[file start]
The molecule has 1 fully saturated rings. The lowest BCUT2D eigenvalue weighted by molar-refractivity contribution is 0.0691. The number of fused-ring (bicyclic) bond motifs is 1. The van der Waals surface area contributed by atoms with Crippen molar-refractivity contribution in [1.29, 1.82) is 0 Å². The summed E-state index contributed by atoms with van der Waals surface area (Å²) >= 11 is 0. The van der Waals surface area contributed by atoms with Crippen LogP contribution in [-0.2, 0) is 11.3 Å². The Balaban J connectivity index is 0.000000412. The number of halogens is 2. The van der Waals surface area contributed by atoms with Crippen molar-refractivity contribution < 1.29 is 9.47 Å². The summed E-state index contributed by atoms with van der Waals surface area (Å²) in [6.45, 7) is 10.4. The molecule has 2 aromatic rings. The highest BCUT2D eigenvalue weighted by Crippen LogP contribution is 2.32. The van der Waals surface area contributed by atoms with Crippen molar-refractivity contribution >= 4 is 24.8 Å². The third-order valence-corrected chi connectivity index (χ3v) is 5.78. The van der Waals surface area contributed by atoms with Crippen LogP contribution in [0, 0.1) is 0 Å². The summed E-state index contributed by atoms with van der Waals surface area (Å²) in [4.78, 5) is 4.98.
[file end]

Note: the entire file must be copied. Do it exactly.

The molecule has 1 fully saturated rings. The lowest BCUT2D eigenvalue weighted by molar-refractivity contribution is 0.0691. The number of fused-ring (bicyclic) bond motifs is 1. The van der Waals surface area contributed by atoms with Crippen molar-refractivity contribution in [1.29, 1.82) is 0 Å². The summed E-state index contributed by atoms with van der Waals surface area (Å²) >= 11 is 0. The van der Waals surface area contributed by atoms with Crippen LogP contribution in [-0.2, 0) is 11.3 Å². The Balaban J connectivity index is 0.000000412. The number of halogens is 2. The van der Waals surface area contributed by atoms with Crippen molar-refractivity contribution < 1.29 is 9.47 Å². The summed E-state index contributed by atoms with van der Waals surface area (Å²) in [6.45, 7) is 10.4. The molecule has 2 aromatic rings. The highest BCUT2D eigenvalue weighted by Crippen LogP contribution is 2.32. The van der Waals surface area contributed by atoms with Crippen molar-refractivity contribution >= 4 is 24.8 Å². The third-order valence-corrected chi connectivity index (χ3v) is 5.78. The van der Waals surface area contributed by atoms with Crippen LogP contribution in [0, 0.1) is 0 Å². The summed E-state index contributed by atoms with van der Waals surface area (Å²) in [4.78, 5) is 4.98.